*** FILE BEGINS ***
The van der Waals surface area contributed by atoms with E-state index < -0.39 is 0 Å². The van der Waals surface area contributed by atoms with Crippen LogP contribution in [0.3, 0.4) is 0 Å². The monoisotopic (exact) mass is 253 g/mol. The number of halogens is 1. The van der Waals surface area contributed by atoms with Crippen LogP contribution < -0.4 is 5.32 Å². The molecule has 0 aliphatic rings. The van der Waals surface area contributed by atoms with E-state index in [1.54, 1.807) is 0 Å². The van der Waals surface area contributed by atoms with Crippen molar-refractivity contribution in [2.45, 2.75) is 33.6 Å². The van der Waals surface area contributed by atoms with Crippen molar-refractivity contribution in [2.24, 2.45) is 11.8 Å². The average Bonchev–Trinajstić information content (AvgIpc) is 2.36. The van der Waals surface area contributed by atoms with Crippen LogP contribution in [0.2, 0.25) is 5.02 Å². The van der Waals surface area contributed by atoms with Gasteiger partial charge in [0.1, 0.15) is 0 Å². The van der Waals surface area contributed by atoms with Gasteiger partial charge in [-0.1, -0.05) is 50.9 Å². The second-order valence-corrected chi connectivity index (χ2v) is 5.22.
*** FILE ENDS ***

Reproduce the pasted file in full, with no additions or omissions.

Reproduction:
The van der Waals surface area contributed by atoms with E-state index < -0.39 is 0 Å². The van der Waals surface area contributed by atoms with Crippen LogP contribution in [0.3, 0.4) is 0 Å². The monoisotopic (exact) mass is 253 g/mol. The number of halogens is 1. The van der Waals surface area contributed by atoms with Crippen LogP contribution < -0.4 is 5.32 Å². The molecule has 0 aliphatic rings. The van der Waals surface area contributed by atoms with E-state index in [1.54, 1.807) is 0 Å². The van der Waals surface area contributed by atoms with Crippen molar-refractivity contribution in [2.45, 2.75) is 33.6 Å². The van der Waals surface area contributed by atoms with Crippen molar-refractivity contribution in [2.24, 2.45) is 11.8 Å². The average Bonchev–Trinajstić information content (AvgIpc) is 2.36. The van der Waals surface area contributed by atoms with Crippen LogP contribution in [0.2, 0.25) is 5.02 Å². The van der Waals surface area contributed by atoms with Gasteiger partial charge in [0.1, 0.15) is 0 Å². The van der Waals surface area contributed by atoms with Gasteiger partial charge in [-0.1, -0.05) is 50.9 Å². The second-order valence-corrected chi connectivity index (χ2v) is 5.22.